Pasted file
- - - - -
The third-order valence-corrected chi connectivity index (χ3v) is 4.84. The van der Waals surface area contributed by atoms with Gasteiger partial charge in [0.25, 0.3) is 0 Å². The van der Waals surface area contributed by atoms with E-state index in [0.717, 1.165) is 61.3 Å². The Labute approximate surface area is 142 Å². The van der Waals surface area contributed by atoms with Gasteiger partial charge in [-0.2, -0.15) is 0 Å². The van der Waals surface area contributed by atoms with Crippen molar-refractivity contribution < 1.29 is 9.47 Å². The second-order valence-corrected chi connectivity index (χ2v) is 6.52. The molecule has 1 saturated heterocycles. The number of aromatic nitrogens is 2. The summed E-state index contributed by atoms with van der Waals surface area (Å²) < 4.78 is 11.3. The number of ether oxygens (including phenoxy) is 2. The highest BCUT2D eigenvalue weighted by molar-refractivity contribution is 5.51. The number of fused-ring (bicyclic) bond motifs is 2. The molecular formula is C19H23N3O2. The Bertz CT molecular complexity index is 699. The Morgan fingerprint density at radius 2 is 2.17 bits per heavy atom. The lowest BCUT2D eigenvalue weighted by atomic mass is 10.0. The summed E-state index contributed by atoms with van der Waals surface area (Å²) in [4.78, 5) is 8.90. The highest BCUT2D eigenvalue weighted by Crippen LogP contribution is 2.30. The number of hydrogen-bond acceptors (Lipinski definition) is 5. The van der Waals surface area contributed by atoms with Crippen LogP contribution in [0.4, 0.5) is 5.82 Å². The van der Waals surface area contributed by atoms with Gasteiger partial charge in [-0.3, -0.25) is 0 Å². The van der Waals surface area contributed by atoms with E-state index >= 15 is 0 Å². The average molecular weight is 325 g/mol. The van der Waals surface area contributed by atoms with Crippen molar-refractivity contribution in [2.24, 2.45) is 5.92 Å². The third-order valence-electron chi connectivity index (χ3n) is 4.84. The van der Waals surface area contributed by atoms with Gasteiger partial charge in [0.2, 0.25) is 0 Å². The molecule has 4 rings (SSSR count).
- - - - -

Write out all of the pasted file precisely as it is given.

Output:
The third-order valence-corrected chi connectivity index (χ3v) is 4.84. The van der Waals surface area contributed by atoms with Gasteiger partial charge in [0.25, 0.3) is 0 Å². The van der Waals surface area contributed by atoms with E-state index in [0.717, 1.165) is 61.3 Å². The Labute approximate surface area is 142 Å². The van der Waals surface area contributed by atoms with Gasteiger partial charge in [-0.2, -0.15) is 0 Å². The van der Waals surface area contributed by atoms with Crippen molar-refractivity contribution < 1.29 is 9.47 Å². The second-order valence-corrected chi connectivity index (χ2v) is 6.52. The molecule has 1 saturated heterocycles. The number of aromatic nitrogens is 2. The summed E-state index contributed by atoms with van der Waals surface area (Å²) < 4.78 is 11.3. The number of ether oxygens (including phenoxy) is 2. The highest BCUT2D eigenvalue weighted by molar-refractivity contribution is 5.51. The number of fused-ring (bicyclic) bond motifs is 2. The molecular formula is C19H23N3O2. The Bertz CT molecular complexity index is 699. The Morgan fingerprint density at radius 2 is 2.17 bits per heavy atom. The lowest BCUT2D eigenvalue weighted by atomic mass is 10.0. The summed E-state index contributed by atoms with van der Waals surface area (Å²) in [4.78, 5) is 8.90. The highest BCUT2D eigenvalue weighted by Crippen LogP contribution is 2.30. The number of hydrogen-bond acceptors (Lipinski definition) is 5. The van der Waals surface area contributed by atoms with Crippen LogP contribution in [0.4, 0.5) is 5.82 Å². The van der Waals surface area contributed by atoms with Gasteiger partial charge in [-0.3, -0.25) is 0 Å². The van der Waals surface area contributed by atoms with E-state index >= 15 is 0 Å². The average molecular weight is 325 g/mol. The van der Waals surface area contributed by atoms with Crippen molar-refractivity contribution in [2.24, 2.45) is 5.92 Å². The third-order valence-electron chi connectivity index (χ3n) is 4.84. The van der Waals surface area contributed by atoms with Gasteiger partial charge in [0.2, 0.25) is 0 Å². The molecule has 4 rings (SSSR count).